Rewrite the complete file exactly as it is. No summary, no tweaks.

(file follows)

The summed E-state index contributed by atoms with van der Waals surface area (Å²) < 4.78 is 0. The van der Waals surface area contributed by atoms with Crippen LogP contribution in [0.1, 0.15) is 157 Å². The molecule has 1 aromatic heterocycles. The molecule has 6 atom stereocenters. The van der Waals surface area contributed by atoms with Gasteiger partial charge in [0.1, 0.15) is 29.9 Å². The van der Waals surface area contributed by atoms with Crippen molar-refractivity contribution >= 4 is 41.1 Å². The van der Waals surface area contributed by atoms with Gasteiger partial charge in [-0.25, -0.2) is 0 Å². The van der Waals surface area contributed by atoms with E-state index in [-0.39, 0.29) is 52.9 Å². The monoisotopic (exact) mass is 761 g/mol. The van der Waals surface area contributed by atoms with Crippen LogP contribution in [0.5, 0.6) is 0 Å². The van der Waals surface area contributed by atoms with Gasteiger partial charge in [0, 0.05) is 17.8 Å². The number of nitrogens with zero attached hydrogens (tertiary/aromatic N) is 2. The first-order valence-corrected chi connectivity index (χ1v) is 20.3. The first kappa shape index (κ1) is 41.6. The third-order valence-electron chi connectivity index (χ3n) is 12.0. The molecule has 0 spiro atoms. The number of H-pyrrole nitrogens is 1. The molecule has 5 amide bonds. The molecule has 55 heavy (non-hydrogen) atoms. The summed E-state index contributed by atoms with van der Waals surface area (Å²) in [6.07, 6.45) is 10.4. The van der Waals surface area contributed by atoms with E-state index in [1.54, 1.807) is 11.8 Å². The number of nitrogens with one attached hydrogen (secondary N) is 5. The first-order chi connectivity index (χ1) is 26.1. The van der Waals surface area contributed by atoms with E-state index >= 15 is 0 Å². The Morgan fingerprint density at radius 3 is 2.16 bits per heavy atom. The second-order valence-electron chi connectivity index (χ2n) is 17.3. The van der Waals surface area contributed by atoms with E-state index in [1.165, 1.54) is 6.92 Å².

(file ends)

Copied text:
The summed E-state index contributed by atoms with van der Waals surface area (Å²) < 4.78 is 0. The van der Waals surface area contributed by atoms with Crippen LogP contribution in [0.1, 0.15) is 157 Å². The molecule has 1 aromatic heterocycles. The molecule has 6 atom stereocenters. The van der Waals surface area contributed by atoms with Gasteiger partial charge in [0.1, 0.15) is 29.9 Å². The van der Waals surface area contributed by atoms with Crippen molar-refractivity contribution >= 4 is 41.1 Å². The van der Waals surface area contributed by atoms with Gasteiger partial charge in [-0.25, -0.2) is 0 Å². The van der Waals surface area contributed by atoms with E-state index in [-0.39, 0.29) is 52.9 Å². The monoisotopic (exact) mass is 761 g/mol. The van der Waals surface area contributed by atoms with Crippen LogP contribution in [0.5, 0.6) is 0 Å². The van der Waals surface area contributed by atoms with Gasteiger partial charge in [0, 0.05) is 17.8 Å². The number of nitrogens with zero attached hydrogens (tertiary/aromatic N) is 2. The first-order valence-corrected chi connectivity index (χ1v) is 20.3. The first kappa shape index (κ1) is 41.6. The third-order valence-electron chi connectivity index (χ3n) is 12.0. The molecule has 0 spiro atoms. The number of H-pyrrole nitrogens is 1. The molecule has 5 amide bonds. The molecule has 55 heavy (non-hydrogen) atoms. The summed E-state index contributed by atoms with van der Waals surface area (Å²) in [6.07, 6.45) is 10.4. The van der Waals surface area contributed by atoms with E-state index in [1.54, 1.807) is 11.8 Å². The number of nitrogens with one attached hydrogen (secondary N) is 5. The first-order chi connectivity index (χ1) is 26.1. The van der Waals surface area contributed by atoms with E-state index >= 15 is 0 Å². The Morgan fingerprint density at radius 3 is 2.16 bits per heavy atom. The second-order valence-electron chi connectivity index (χ2n) is 17.3. The van der Waals surface area contributed by atoms with E-state index in [1.165, 1.54) is 6.92 Å².